The 2023 Milan-San Remo was the second fastest edition on record for the 114-year-old Italian Monument, thanks to strong tailwinds on the Ligurian coast of the Mediterranean.
A combination of those winds, good legs and motivation propelled Mathieu van der Poel into the record books, with the Alpecin-Deceuninck rider setting a new fastest time for the climb of the Poggio.
His solo attack across the top of the final climb catapulted him to a solo victory on Via Roma.
Van der Poel blasted his way up the 3.7km Poggio in 5 minutes, 40 seconds according to data experts who analysed the race via video footage.
That was three seconds faster than the 5:43 set by Tadej Poagačar, Filippo Ganna and Wout van Aert. And a further three seconds faster the previous record of Maurizio and Laurent Jalabert of 1995. Other sources have slightly differ der ent times but van der Poel was on record breaking form.
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Ganna would finish second on the stage and Van Aert third.
“I think Milan-San Remo is maybe the only Monument where you can have a top five like this with stage racers like Pogačar, a world time trial champion and Hour Record holder like Ganna and of course Wout van Aert. So many riders can win it but only one does,” Van der Poel said.
Once across the finish line with the victory in hand, Van der Poel also etched his name in the long history of this year’s Milan-San Remo as the first Dutchman to win in 38 years and following his French grandfather, Raymond Poulidor, who won the same Monument 62 years ago.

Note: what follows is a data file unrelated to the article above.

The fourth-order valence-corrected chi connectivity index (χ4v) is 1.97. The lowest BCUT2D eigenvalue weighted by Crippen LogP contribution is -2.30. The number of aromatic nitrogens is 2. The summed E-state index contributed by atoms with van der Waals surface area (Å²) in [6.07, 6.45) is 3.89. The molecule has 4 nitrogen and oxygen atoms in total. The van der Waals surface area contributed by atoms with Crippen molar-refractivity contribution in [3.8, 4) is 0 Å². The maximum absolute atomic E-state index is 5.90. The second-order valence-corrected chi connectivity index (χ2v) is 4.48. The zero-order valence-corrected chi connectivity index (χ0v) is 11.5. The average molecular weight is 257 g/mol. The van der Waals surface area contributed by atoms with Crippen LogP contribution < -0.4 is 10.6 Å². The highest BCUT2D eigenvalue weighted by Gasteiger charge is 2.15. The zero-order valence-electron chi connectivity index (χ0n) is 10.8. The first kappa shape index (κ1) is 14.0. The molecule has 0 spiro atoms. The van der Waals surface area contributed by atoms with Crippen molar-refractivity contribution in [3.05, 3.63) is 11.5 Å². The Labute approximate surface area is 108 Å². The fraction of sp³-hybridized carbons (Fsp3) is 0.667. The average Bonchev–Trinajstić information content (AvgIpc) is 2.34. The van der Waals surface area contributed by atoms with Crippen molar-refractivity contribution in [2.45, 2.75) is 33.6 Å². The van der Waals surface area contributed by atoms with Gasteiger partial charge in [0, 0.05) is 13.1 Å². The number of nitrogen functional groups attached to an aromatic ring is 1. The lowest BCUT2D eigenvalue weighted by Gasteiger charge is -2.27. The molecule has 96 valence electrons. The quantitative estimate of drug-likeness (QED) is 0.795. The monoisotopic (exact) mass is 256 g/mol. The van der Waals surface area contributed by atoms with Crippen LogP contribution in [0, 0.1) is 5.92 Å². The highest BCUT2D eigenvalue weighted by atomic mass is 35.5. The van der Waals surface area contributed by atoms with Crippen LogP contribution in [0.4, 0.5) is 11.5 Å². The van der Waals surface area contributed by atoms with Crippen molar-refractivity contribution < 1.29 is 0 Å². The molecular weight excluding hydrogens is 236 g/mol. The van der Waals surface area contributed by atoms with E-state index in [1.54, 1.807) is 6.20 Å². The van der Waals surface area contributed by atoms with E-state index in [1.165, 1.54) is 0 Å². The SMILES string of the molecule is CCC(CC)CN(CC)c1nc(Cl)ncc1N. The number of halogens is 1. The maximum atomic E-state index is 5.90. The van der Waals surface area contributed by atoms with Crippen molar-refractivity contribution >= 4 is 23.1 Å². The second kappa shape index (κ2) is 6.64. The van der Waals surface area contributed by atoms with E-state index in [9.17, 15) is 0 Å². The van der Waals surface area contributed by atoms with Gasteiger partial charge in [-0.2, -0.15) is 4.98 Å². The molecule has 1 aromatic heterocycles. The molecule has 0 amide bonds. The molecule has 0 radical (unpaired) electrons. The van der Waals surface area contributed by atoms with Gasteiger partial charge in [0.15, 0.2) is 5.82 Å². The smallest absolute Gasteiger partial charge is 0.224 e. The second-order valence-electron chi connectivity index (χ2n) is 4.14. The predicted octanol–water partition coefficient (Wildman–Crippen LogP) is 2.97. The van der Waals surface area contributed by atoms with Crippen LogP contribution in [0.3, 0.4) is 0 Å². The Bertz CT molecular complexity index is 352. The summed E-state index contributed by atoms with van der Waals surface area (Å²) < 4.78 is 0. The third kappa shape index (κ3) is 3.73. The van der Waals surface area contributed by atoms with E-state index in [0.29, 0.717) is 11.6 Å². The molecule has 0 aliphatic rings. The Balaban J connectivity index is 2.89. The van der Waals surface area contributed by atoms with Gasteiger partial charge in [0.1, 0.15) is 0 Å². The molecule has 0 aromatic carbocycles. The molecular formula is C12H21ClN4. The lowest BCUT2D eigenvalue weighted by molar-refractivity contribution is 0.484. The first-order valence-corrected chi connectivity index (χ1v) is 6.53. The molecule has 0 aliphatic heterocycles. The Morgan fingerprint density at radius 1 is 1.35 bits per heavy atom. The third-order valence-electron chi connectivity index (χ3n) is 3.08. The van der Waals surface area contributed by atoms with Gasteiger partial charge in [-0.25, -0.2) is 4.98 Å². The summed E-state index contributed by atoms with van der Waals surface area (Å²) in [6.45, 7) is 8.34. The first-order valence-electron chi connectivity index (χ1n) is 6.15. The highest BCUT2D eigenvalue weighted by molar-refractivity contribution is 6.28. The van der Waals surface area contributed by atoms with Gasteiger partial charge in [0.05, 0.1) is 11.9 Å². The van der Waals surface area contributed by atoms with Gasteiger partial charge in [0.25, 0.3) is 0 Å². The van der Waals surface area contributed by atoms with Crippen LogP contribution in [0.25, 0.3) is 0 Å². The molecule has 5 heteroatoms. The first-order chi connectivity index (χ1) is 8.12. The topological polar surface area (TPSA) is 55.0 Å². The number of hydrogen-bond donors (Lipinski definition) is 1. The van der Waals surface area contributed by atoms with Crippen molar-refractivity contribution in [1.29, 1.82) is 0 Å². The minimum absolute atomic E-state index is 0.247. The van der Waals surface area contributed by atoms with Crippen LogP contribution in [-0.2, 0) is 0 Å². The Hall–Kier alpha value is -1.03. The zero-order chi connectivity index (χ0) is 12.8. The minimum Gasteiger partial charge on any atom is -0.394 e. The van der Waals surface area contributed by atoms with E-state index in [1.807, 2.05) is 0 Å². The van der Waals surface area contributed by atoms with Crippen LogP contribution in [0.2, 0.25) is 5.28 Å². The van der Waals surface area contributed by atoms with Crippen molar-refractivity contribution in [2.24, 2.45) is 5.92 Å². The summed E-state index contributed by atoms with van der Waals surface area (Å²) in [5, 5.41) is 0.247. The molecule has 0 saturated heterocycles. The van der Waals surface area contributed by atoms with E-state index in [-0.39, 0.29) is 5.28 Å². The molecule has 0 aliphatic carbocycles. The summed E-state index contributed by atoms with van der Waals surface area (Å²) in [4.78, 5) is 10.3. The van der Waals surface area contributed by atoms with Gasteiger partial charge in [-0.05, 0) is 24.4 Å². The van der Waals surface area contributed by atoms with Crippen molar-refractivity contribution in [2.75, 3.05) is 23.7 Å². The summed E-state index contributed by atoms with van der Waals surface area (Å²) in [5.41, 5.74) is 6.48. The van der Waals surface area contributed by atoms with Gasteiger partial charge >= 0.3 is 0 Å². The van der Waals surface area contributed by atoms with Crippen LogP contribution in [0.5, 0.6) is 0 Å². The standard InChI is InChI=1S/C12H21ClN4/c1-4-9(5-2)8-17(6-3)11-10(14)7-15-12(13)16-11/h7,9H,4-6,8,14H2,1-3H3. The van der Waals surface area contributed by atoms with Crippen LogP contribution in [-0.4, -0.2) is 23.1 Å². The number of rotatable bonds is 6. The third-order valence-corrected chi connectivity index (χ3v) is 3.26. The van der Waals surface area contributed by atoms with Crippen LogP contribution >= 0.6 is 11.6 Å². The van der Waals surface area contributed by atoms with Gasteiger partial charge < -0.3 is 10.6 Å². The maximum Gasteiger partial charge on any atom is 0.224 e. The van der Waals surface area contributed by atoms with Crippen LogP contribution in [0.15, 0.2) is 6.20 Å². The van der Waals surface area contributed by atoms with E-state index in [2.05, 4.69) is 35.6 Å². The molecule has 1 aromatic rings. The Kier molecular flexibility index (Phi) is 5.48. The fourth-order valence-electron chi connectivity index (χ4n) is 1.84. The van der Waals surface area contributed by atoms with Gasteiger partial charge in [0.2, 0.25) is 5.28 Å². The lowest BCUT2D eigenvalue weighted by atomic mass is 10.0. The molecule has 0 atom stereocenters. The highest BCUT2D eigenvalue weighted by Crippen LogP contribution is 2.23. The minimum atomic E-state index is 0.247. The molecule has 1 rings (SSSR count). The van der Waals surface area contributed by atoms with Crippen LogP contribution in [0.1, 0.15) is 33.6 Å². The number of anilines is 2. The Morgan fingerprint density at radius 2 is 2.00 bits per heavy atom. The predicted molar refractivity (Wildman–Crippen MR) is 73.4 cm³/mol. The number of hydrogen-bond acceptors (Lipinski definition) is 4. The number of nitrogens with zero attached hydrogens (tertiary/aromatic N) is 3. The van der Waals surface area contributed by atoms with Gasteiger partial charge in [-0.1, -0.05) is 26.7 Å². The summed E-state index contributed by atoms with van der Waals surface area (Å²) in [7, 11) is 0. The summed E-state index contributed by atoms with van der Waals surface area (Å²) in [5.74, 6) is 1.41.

“It’s a unique race because it’s a really difficult race to win. You don’t always win if you’re the strongest, so that makes it really special when you do win. Not a lot of riders have won solo, so I’m proud of my performance,” Van der Poel said after winning Milan-San Remo in his fourth attempt. He was third last year and fifth in 2021.
Van der Poel averaged 39.18 kph on the climb of the Poggio, and according to La Gazzetta della Sport he had an estimated average power output of 564 watts, or 7.5 watts/kg.
The Poggio measures just 3.7km in length and averages a mere 3.6% on its twisting slopes, but the severity hits riders in the closing stretch of one of the longest one-day races on the calendar and seven hours in the saddle. The Poggio was added in 1960 as the final climb of Milan-San Remo, giving the race its current flavour and the perennial battle between the attackers and the sprinters.
Overall, Van der Poel notched the second fastest overall race speed on record, with an average speed of 45.773 kph. The fastest recorded time remains with Gianni Bugno, who averaged 45.806 kph in 1990.